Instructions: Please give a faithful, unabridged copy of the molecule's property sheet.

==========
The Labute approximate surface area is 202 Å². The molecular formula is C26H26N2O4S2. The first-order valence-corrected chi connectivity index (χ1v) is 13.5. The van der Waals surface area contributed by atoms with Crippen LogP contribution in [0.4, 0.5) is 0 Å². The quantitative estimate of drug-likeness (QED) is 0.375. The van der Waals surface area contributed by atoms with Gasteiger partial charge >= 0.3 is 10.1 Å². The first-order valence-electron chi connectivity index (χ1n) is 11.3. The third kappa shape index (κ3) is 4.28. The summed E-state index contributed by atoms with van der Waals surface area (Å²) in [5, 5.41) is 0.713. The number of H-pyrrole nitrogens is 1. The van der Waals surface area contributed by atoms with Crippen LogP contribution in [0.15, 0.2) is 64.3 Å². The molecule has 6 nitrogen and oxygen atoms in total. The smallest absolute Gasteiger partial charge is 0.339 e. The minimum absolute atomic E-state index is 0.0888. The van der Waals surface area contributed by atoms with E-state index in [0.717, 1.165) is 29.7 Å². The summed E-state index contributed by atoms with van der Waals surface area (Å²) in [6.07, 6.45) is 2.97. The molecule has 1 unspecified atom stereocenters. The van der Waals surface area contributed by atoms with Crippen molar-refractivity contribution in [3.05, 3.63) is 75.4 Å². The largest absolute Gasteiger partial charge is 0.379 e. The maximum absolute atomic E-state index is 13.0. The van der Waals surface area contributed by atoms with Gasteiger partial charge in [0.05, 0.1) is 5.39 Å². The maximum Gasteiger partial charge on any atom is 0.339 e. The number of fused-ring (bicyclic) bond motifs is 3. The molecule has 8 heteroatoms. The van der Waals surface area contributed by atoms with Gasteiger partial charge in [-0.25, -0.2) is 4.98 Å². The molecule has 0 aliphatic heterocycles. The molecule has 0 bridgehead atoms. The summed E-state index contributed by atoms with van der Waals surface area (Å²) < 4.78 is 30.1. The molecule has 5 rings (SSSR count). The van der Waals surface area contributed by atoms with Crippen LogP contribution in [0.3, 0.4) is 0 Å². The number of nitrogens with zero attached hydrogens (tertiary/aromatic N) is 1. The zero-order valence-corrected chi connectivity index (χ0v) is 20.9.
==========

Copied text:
The Labute approximate surface area is 202 Å². The molecular formula is C26H26N2O4S2. The first-order valence-corrected chi connectivity index (χ1v) is 13.5. The van der Waals surface area contributed by atoms with Crippen LogP contribution in [0.4, 0.5) is 0 Å². The quantitative estimate of drug-likeness (QED) is 0.375. The van der Waals surface area contributed by atoms with Gasteiger partial charge >= 0.3 is 10.1 Å². The first-order valence-electron chi connectivity index (χ1n) is 11.3. The third kappa shape index (κ3) is 4.28. The summed E-state index contributed by atoms with van der Waals surface area (Å²) in [5, 5.41) is 0.713. The number of H-pyrrole nitrogens is 1. The van der Waals surface area contributed by atoms with Crippen LogP contribution in [0.15, 0.2) is 64.3 Å². The molecule has 6 nitrogen and oxygen atoms in total. The smallest absolute Gasteiger partial charge is 0.339 e. The minimum absolute atomic E-state index is 0.0888. The van der Waals surface area contributed by atoms with E-state index in [0.717, 1.165) is 29.7 Å². The summed E-state index contributed by atoms with van der Waals surface area (Å²) in [6.07, 6.45) is 2.97. The molecule has 1 unspecified atom stereocenters. The van der Waals surface area contributed by atoms with Crippen molar-refractivity contribution in [3.05, 3.63) is 75.4 Å². The largest absolute Gasteiger partial charge is 0.379 e. The maximum absolute atomic E-state index is 13.0. The van der Waals surface area contributed by atoms with Gasteiger partial charge in [0.05, 0.1) is 5.39 Å². The maximum Gasteiger partial charge on any atom is 0.339 e. The number of fused-ring (bicyclic) bond motifs is 3. The molecule has 8 heteroatoms. The van der Waals surface area contributed by atoms with Gasteiger partial charge in [-0.25, -0.2) is 4.98 Å². The molecule has 0 aliphatic heterocycles. The molecule has 0 bridgehead atoms. The summed E-state index contributed by atoms with van der Waals surface area (Å²) < 4.78 is 30.1. The molecule has 5 rings (SSSR count). The van der Waals surface area contributed by atoms with Crippen LogP contribution in [0.3, 0.4) is 0 Å². The number of nitrogens with zero attached hydrogens (tertiary/aromatic N) is 1. The zero-order valence-corrected chi connectivity index (χ0v) is 20.9.